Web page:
Background: Cancer is the third leading cause of death in adolescents and young adults (AYA). Little is known, however, about how end-of-life unfolds for those who die of progressive disease. In order to better evaluate the specific needs of these patients, we performed this study providing baseline information about end-of-life care patterns for AYA in our department.
Patients: A standardised form was used to collect data concerning all 45 patients treated for a malignancy in the Paediatric and Adolescent Oncology Department at the Gustave Roussy Institute, and who had died of progressive disease above 13 years of age, over a two-year period.
Results: The main diagnoses were sarcomas and brain tumours. Previous cancer-directed treatment included a median of 3 different chemotherapy regimens, high-dose chemotherapy with haematopoietic stem cell support for 13% and radiotherapy for 40%. One in every four patients had been enrolled in a clinical trial at diagnosis. Median survival was 18 months after the diagnosis and 7 months after the first relapse/progression. During the last week of life, the median number of physical symptoms was 4, mostly pain and dyspnoea. Frequent psychological symptoms were sadness, anxiety, fear and guilt. End-of-life care included transfusions, artificial nutrition, corticosteroids, pain control, sedation but also palliative chemotherapy. The median time spent in hospital during the last month of life was 16 days. Most patients had died in hospital.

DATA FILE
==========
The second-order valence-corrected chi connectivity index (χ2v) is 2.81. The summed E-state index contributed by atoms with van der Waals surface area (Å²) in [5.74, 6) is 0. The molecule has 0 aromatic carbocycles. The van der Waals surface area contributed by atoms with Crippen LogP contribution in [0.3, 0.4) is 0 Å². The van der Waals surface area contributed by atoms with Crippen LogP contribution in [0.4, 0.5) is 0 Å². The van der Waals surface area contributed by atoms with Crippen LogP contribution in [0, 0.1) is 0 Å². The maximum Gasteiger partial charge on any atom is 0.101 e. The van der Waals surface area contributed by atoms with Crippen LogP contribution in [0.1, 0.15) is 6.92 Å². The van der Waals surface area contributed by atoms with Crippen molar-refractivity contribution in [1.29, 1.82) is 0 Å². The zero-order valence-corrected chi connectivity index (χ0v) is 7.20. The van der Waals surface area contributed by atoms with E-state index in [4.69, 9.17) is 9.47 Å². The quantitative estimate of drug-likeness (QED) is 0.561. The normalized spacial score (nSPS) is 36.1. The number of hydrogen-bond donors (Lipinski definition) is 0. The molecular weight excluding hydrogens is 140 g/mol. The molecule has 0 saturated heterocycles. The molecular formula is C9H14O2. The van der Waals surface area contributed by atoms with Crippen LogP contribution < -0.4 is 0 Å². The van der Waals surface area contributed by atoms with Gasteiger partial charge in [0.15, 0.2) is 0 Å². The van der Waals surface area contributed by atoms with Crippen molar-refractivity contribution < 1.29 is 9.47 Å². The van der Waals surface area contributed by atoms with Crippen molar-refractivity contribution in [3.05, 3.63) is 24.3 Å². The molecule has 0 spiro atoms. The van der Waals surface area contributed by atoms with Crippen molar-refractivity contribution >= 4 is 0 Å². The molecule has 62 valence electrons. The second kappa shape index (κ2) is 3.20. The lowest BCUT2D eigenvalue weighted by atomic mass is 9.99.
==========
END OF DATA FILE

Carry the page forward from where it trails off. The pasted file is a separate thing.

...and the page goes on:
Conclusions: The terminally ill adolescent displays notable challenges to care providers and requires a holistic approach with the help of a multidisciplinary team.
L’objectif de cet article est de poser les enjeux de la médecine palliative pédiatrique en France en 2016 : les enjeux pour les enfants, pour les parents, pour les acteurs de soin et les enjeux plus généraux à envisager ou en cours de développement.